Monday, June 27, 2022

Liz Truss’ legislation could give ministers sweeping powers to tear up NI’s Brexit deal indefinitely

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The Northern Ireland Protocol Bill gives ministers the power to go beyond stated plans and tear up large aspects of the Brexit deal agreed by Boris Johnson less than three years ago.

Boris Johnson insisted long-awaited legislation to suspend large parts of the Northern Ireland Protocol, which he agreed with the EU less than three years ago, was “no big deal”.

UK ministers will hand themselves wide-ranging powers that could allow them to indefinitely suspend large parts of the Northern Ireland Brexit deal under controversial legislation published on Monday.

The prime minister is also facing accusations, including from the EU and Conservative MPs, that the plans would breach international law and mark a “low point” in relations with Brussels, which is preparing to launch legal action this week Britain could face hefty fines.

Foreign Secretary Liz Truss published her Northern Ireland Protocol Bill on Monday, saying the law was a “reasonable, practical solution” to an “unsustainable” situation in Northern Ireland.

The legislation aims to pave the way for a drastic reduction in trade controls between Britain and Northern Ireland, which has been fiercely opposed by unionists in Northern Ireland who argue the protocol undermines the provincial place in the UK.

The Democratic Unionist Party (DUP) has collapsed Stormont’s institutions and will not re-enter power-sharing until the accord is amended.

However, critics in Northern Ireland have described the powers that be as “reckless”. A majority of non-union members in Stormont’s assembly signed a joint letter to Mr Johnson rejecting “in the strongest terms” the “reckless new protocol legislation” that goes against the expressed wishes of not only most companies but most people in Northern Ireland”.

The UK prefers to negotiate a solution with the EU, but the Prime Minister’s official spokesman insisted sweeping national powers would be needed as “insurance policy”.

A Government source said so-called “clause 15 powers” were needed to allow ministers to go beyond the plans outlined by Ms Truss on Monday or the UK would be “fully bound by the law” and would have to do so Change again to make “further adjustments” to the protocol at a technical level if necessary.

“For example, medicines could never be switched to UK-only regulation without primary legislation, even if the situation in the future required it,” they said.

Attorney General Suella Braverman will release a statement insisting the plans are legal because they are necessary to protect peace in Northern Ireland, given the strain the protocol is putting on socio-political conditions in the province.

Ms Truss, who has been accused of trying to back Tory pro-Brexit advocates with the legislation, said: “We can only make progress through negotiations if the EU is willing to change the protocol itself – at the moment they are it not.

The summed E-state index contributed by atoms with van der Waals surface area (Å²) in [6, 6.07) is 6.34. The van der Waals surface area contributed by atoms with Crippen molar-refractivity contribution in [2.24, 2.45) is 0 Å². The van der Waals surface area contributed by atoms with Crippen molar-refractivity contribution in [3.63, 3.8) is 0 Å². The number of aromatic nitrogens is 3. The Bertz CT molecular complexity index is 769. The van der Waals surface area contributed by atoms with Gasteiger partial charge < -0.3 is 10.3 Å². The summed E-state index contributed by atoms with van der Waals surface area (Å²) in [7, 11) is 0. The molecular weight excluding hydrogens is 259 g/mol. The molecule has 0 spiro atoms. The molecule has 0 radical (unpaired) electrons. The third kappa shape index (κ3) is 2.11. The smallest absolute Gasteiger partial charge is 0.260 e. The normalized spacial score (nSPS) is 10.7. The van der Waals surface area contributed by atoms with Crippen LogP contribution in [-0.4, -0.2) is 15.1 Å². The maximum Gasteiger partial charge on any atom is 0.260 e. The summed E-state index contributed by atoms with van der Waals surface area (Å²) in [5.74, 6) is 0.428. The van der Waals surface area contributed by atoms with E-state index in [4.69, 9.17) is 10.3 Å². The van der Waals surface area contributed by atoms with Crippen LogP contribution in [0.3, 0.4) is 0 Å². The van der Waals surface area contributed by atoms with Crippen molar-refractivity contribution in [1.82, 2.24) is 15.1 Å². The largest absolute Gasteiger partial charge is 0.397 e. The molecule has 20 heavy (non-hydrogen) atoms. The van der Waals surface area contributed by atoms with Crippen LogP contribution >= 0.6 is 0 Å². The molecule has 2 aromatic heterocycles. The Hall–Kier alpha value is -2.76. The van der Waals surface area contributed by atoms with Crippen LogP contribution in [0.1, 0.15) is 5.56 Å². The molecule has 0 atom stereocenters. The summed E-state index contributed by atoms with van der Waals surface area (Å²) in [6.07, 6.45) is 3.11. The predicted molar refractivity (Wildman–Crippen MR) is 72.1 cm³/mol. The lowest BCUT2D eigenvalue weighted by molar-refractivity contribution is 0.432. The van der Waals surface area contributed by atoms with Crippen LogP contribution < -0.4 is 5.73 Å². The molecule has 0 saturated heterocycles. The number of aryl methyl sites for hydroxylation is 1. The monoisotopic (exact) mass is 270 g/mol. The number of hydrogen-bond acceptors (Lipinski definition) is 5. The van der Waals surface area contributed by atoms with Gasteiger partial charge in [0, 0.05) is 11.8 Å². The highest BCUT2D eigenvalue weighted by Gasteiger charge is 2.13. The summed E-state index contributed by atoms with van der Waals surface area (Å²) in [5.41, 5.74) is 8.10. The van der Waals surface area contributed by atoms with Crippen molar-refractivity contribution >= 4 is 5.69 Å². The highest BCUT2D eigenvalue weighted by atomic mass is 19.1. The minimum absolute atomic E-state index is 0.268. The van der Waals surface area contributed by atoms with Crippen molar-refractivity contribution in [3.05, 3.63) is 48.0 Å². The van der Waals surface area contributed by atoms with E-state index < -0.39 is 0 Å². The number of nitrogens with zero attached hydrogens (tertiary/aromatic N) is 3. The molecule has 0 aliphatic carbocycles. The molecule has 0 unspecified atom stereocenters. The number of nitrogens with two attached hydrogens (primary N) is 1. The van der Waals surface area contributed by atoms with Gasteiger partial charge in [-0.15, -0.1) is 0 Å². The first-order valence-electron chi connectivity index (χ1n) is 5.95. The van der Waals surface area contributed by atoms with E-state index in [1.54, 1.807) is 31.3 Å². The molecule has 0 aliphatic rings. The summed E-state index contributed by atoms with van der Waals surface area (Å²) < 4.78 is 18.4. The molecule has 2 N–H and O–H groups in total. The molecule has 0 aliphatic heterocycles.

“Meanwhile, the serious situation in Northern Ireland means we cannot afford to sidetrack the situation.

“As the government of the whole UK, it is our duty to take the necessary steps to preserve peace and stability.”

The protocol imposes trade controls on goods moving between the UK and Northern Ireland as they could enter the EU’s internal market through the open border with Ireland.

But the bill gives the government the power to make its own arrangements to replace large parts of the protocol and ease controls.

Parts of the protocol would effectively be suspended by legislation, with ministers given the power to make regulations to make their own arrangements.

Ms Truss said this would include red and green lanes to ease controls on most goods traded from the UK to Northern Ireland and allow businesses to sell products in the province without having to comply with EU rules.

The government would also be able to apply VAT cuts and other tax and spending measures in Northern Ireland, while the role of the European Court of Justice (ECJ) in overseeing the protocol would be drastically scaled back.

It also emerged Monday that the bill includes so-called “Clause 15 powers,” which would give ministers highly controversial back-up powers to suspend parts of the protocol that don’t relate to shared travel territory, north-south cooperation or relate to human rights if they believe they are causing political and economic disruption in Northern Ireland.

It could take at least a year for the laws to introduce practical changes on the ground in Northern Ireland, as they will take months to pass Parliament while the government is yet to draft new systems to allow its preferred regimes to work.

MPs are expected to hold a first vote on the legislation before the summer recess.

Ms Truss briefed her EU counterpart Maros Sefcovic and Irish Foreign Minister Simon Coveney on the measures this morning.

After their conversation, Mr. Sefcovic said: “Unilateral action damages mutual trust and is a formula for uncertainty.”

In a separate conversation, which lasted just 12 minutes, Mr Coveney told the Foreign Secretary the legislation marked a “particular low point in the UK’s approach to Brexit, particularly as Secretary Truss has not held any significant negotiations with the EU since February”.

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